Hrabal was evidently not a stupid man and he deliberately juxtaposed the vacuity of his anti-hero’s world view against much more serious matters, primarily the Nazi occupation of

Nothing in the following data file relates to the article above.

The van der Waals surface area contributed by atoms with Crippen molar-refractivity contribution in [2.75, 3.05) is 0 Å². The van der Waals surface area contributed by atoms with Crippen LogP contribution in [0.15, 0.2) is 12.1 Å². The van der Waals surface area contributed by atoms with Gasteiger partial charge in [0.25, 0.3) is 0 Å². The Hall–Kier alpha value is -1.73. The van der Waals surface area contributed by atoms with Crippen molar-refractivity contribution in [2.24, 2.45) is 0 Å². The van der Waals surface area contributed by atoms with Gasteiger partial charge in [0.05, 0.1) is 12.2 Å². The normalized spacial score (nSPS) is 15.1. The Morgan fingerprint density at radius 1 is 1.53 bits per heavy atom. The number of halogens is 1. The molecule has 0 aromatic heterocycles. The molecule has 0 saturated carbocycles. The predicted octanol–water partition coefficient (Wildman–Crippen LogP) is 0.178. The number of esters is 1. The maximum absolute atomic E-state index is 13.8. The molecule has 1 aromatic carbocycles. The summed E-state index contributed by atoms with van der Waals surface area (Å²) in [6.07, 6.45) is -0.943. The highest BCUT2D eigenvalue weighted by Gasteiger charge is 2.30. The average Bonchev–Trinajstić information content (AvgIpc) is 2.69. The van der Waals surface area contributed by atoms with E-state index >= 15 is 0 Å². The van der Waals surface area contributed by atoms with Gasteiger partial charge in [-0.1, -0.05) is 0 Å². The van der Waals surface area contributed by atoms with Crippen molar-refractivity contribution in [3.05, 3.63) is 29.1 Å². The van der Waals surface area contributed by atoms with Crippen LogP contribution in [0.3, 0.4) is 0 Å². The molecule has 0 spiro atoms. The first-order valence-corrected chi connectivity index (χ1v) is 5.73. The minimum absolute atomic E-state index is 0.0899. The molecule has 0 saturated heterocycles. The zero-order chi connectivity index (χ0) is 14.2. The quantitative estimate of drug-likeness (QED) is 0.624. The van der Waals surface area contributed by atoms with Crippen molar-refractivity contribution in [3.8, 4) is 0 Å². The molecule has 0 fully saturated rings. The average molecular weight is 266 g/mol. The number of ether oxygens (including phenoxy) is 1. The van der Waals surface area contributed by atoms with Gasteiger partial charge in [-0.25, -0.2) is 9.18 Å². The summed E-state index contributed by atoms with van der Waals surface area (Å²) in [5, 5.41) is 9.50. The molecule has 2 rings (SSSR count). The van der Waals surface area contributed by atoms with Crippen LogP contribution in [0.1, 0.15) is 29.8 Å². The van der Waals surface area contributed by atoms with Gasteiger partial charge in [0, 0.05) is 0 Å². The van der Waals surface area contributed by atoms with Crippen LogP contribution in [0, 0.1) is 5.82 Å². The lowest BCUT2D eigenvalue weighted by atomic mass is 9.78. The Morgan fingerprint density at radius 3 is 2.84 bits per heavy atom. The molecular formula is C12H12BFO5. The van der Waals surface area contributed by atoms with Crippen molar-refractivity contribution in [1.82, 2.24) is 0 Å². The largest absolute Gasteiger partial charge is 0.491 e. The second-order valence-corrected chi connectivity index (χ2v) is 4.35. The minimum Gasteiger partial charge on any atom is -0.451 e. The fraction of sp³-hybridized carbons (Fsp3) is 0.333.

Czechoslovakia and Second World War. So there is a point here then, presumably that all this irresponsibility comes at a price. But tragedy is always kept at arm’s length, never really felt, remaining peripheral – in the midst of the catastrophe around him Dítě, who is after all the narrator, never comes close to taking anything seriously, and even when he himself becomes a victim of circumstance, when his wealth (the only thing he ever cares about, incidentally stolen from murdered Jews) is confiscated by the communists and he is thrown in prison he merely shrugs his shoulders and smirks - after all life is just a big joke, sometimes at our own expense. I am not denying that people like Dítě, even if so stereotypical as to stretch the imagination, may indeed exist, or that there is a Dítě, which translates as Child, in all of us, but surely it’s inevitable that if an entire novel is narrated through the eyes of so limited a character it is doomed to be repetitive, tedious and desperately limited itself. By falling so in love with his own silly prose Hrabal is in fact guilty of the same obscene self-indulgence Dítě is created for the purpose of lampooning. Too often Hrabal retreats into an infantile fairytale world in which every pub bore is held up as an undiscovered genius born into the wrong age, and his work becomes a sniggering ode to bawdiness and triviality, with the ultimate effect that it seems that not only his characters but Hrabal himself is mocking any kind of ideals.